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#609 - May 7, 2004

Nuclear Monitor Issue: 
Full issue

25 Years ago

(May 7, 2004) What happened 25 years ago? We go back to news from our 1979 WISE Bulletin, comparing anti-nuclear news "then" and "now".

In WISE Bulletin 5 we reported on a demonstration against uranium mining in Australia: "On April 6th and 7th, major rallies took place in all major Australian cities. […] Organisers say this is the largest ever anti-nuclear demonstration in Sydney." (WISE Bulletin 5, May/June 1979)

Uranium ore was discovered in Australia in the 1890s and was initially mined as a source of radium. Primarily intended for the U.S. and U.K. weapons programs, mining for the element uranium began in the 1950s and was followed in the 1960s with mining for civil nuclear energy. Australia's uranium is exported to the U.S., Canada, Japan, South Korea and the European Union countries. (Uranium Information Center Issues Briefing, February 2004)

Uranium mining is polluting, costly and negatively affects aboriginal landowners whose local environment is threatened by high levels of radioactivity contained in uranium tailings. Leaks have resulted in the contamination of the areas surrounding the mines. Mining is capital-intensive, which means low employability per invested dollar, and in the 1990s uranium prices dramatically fell below actual production costs. Sacred sites of cultural and spiritual significance to aboriginal landowners are regularly destroyed. (Uranium Mining in Australia, Movement against Uranium Mining, July 1991)

Studies have shown that the living conditions of aborigines have not been improved by mining activities as was claimed by the industry. Employment levels for aboriginals are extremely low as are their social circumstances. According to the 1976 Aboriginal Land Rights act, the traditional owners have the right to veto commercial activities on their territories. But in 1978 the federal government made an exception for uranium mining. (Vergeten Volken [NL], June 1999)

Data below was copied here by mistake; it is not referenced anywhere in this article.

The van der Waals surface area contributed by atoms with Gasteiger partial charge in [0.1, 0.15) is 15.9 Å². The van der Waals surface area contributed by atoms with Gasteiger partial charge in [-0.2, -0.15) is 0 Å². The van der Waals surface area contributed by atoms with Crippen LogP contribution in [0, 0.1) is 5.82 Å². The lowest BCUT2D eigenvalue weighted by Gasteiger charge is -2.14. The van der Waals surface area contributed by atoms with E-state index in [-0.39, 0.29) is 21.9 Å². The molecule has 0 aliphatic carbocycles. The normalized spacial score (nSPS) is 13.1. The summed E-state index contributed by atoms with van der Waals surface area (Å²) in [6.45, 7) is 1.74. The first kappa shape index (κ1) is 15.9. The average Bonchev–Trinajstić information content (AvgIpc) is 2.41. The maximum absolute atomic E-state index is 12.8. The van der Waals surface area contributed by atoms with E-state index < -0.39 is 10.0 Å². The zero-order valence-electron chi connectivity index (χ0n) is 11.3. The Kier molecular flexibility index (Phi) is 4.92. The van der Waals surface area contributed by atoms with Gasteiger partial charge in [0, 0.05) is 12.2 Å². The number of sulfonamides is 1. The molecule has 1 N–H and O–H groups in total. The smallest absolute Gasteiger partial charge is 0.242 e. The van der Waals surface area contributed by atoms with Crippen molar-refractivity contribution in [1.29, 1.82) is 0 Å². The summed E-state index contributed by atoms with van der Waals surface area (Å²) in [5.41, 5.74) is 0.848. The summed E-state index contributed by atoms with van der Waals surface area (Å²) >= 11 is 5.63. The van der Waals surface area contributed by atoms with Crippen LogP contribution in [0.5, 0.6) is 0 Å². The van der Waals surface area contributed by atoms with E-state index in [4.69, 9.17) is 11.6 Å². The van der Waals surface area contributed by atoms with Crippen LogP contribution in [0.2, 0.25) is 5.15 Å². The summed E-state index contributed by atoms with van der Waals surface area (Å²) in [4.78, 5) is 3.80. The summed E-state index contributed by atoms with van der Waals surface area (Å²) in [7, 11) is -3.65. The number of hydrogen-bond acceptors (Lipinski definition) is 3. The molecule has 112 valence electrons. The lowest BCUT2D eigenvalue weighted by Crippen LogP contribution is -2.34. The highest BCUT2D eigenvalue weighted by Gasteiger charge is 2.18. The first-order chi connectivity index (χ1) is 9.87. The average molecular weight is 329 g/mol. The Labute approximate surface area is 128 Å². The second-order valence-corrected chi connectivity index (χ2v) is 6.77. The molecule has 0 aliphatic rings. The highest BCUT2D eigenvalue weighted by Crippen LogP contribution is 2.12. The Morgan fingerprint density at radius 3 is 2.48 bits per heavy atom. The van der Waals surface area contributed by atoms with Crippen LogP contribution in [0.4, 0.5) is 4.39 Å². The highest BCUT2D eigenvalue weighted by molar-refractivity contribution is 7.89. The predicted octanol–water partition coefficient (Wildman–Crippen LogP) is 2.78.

In 1983 the Labour Party won government elections and introduced the "Three Named Uranium Mines" policy. This policy limited mining to the Ranger, Nabarlek (now closed) and Olympic Dam (Roxby Downs) mines with the intention of eventually phasing out uranium mining in the long term. In 1996, however, a Liberal-National coalition came to power and abandoned the three mines policy.

The liberal government also allowed the operation of three new mines: Beverly, Honeymoon and Jabiluka. Suggestions for more new mines have been made at six other locations. (Sustainable Energy and Anti-Uranium Service Inc., 4 January 2004)

Beverly began operation in late 2000 but following a trial operation, the Honeymoon mine lies idle as financing remains unclear. (Sustainable Energy and Anti-Uranium Service Inc., 4 January 2004; WISE/NIRS Nuclear Monitor 600, 19 December 2003)

In 1998, the federal government approved mining at Jabiluka, known for being one of the world's biggest uranium reserves. The mine is located near a unique nature park (Kakadu National Park) and the proposal raised strong protest from the traditional landowners. Following much protest, the traditional owners finally won. Although exploitation had begun on a small scale, the uranium ore was returned to the mine and the mine was cleaned up in 2003. In April 2004 the Northern Land Council, acting on behalf of traditional owners, adopted an agreement with owner ERA that gave them the right to veto future development of the mine. (Vergeten Volken [NL], June 1999; The Age, 22 April 2004)